When struggling with a pornography addiction and other compulsive sexual behaviors, it is often difficult to understand when to move forward and disclose to others. One may ask: Who should I tell and who needs to know? Consequently, some individuals trapped in compulsive cycles spend several years keeping their unhealthy behavior under the lid. It’s emotionally burdensome and physiological draining to maintain a double life. The problem is that addiction thrives in secrecy. It is the lifeblood that keeps the cycle in perpetual motion. In secrecy, the person may think they can overcome their addiction by willpower alone. Periods of abstinence can last for weeks or sometimes months. Unless the person is in full recovery, old patterns will return and acting out in the addiction is inevitable.
Maintaining a secretive life requires one to live a life in constant turmoil. A key step in breaking the cycle is to disclose to someone who you thoroughly trust. It may not be easy. Years of internalized shame create significant walls that make it seem virtually impossible to consider healing as a way of life. Yet disclosure is a necessary step in the process. For a single person, disclosure to a parent who can support your recovery is crucial. For those who are in relationships or are married, disclosure is essential. However, the timing and the actual disclosure should be considered after seeking guidance with those who are experienced in recovery or a professional therapist.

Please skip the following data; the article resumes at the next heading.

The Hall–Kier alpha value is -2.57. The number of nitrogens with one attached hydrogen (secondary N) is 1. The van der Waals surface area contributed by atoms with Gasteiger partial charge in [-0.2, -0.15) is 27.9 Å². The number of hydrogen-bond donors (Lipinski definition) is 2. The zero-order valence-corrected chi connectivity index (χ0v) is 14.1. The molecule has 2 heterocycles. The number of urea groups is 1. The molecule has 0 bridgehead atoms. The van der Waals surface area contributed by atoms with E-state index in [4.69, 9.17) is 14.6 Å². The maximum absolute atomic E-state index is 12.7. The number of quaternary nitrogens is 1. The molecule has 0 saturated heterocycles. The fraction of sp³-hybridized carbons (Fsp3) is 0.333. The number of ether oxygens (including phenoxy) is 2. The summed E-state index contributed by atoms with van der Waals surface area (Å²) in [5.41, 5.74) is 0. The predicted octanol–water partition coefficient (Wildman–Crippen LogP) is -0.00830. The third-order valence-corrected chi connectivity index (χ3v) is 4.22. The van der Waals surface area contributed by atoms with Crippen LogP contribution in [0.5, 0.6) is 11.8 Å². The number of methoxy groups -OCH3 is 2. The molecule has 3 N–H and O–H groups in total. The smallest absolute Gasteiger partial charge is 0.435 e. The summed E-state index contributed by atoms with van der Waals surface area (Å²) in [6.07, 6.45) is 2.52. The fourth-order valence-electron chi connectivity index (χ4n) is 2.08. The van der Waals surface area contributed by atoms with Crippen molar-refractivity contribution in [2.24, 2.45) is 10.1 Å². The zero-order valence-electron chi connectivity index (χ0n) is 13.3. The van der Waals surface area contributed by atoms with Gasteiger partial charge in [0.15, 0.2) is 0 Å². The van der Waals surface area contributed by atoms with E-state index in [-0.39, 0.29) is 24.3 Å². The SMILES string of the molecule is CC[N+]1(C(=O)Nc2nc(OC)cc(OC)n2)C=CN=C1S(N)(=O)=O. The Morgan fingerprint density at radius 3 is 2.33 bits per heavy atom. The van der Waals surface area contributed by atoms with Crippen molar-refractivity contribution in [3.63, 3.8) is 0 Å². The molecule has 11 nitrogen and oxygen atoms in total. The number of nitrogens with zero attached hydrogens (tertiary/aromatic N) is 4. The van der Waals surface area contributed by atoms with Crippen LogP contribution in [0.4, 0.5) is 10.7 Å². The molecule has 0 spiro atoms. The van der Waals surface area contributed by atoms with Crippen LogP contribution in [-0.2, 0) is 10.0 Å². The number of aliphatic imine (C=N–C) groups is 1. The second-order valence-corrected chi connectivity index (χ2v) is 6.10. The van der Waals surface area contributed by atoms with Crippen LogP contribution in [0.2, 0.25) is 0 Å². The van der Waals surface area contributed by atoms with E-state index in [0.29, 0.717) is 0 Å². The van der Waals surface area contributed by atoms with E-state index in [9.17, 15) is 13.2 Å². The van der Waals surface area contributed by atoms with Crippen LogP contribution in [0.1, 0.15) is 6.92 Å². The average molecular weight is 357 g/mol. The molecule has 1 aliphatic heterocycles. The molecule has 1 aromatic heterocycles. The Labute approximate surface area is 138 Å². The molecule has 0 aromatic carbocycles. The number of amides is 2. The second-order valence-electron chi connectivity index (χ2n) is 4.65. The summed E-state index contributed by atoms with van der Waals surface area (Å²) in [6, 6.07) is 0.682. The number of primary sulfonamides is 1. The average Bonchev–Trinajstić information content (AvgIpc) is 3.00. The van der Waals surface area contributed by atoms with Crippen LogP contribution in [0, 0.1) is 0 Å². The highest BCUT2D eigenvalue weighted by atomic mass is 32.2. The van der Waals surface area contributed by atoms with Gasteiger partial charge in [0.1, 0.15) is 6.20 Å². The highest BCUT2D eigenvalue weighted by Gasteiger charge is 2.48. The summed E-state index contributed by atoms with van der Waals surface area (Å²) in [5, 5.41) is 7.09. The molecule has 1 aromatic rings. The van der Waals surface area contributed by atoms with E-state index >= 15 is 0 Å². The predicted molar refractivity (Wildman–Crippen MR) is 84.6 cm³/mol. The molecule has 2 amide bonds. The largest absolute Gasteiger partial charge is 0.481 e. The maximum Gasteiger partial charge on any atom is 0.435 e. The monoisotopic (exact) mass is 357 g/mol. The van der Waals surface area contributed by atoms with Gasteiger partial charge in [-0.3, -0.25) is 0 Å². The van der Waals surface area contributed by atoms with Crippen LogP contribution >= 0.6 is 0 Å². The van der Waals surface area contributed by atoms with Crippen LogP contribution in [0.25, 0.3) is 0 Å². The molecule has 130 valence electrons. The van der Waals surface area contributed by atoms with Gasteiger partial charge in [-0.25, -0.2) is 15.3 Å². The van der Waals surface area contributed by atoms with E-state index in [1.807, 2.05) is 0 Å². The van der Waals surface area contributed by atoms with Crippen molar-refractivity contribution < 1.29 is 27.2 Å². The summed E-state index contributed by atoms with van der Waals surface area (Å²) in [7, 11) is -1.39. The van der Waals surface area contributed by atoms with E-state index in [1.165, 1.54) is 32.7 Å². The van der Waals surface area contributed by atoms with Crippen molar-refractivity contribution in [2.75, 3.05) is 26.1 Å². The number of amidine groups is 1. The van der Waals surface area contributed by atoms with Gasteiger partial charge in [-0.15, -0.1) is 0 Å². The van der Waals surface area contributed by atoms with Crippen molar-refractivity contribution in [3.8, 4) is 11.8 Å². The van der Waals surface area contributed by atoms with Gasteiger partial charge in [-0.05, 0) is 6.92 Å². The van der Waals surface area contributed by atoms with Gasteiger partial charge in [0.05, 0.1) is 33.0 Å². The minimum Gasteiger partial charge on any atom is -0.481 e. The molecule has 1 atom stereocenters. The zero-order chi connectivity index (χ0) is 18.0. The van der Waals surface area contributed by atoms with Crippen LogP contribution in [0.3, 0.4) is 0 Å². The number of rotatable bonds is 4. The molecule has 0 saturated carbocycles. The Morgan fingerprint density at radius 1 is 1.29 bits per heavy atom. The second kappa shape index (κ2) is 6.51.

For those who are married, once this burden has been shared, reactions from the spouse may be varied—anger, hopelessness, shock, betrayal, to name a few. A desire to separate or divorce may also surface. Some spouses state that they “do not know who their spouse has become” and others state that they have already felt the pain of a damaged relationship.
Free and voluntary disclosure is a better approach than discovery. When an individual is “caught,” the last thing to do is minimize or outright deny the addiction. This will only prolong healing and rebuilding trust in relationships. If your addition is “discovered,” it’s important to acknowledge the problem and commit to getting help.
Once the behavior is out in the open, the next question is usually, “Who else needs to know?” Initially, there are high levels of fear, phobia and anxiety surrounding what others may think and say about your addiction. Many of these concerns can be expected and are normal. Sometimes partners feel like they don’t want others to know as well. I recommend that you tell people on a need to know basis. Disseminating information to others is unnecessary and could be hurtful to others. Discretion should be used.
If you are in a relationship or are married, it’s better to let your partner or spouses know sooner than later of your struggle. A full disclosure will eventually come in your recovery. When this happens, the individual who discloses will often feel a sense of liberation and relief. The partner or spouse, on the other hand, will go through a sense of shock, trauma, and feelings of grief and loss. The partner will go through their own recovery– a recovery that requires hope and trust to be restored. In most cases, the partner will often want to seek professional help or outside support. When this happens, it’s important to respect each other’s need to heal, which includes privacy and confidentiality. It is critical that each party communicate who you want to talk with about the addiction. This approach is respectful and provides a better environment for safety and healing. Addictions thrive in secrecy. Disclosing can feel like the end of the world, but it can also be the beginning of a much better world and a whole new way to life.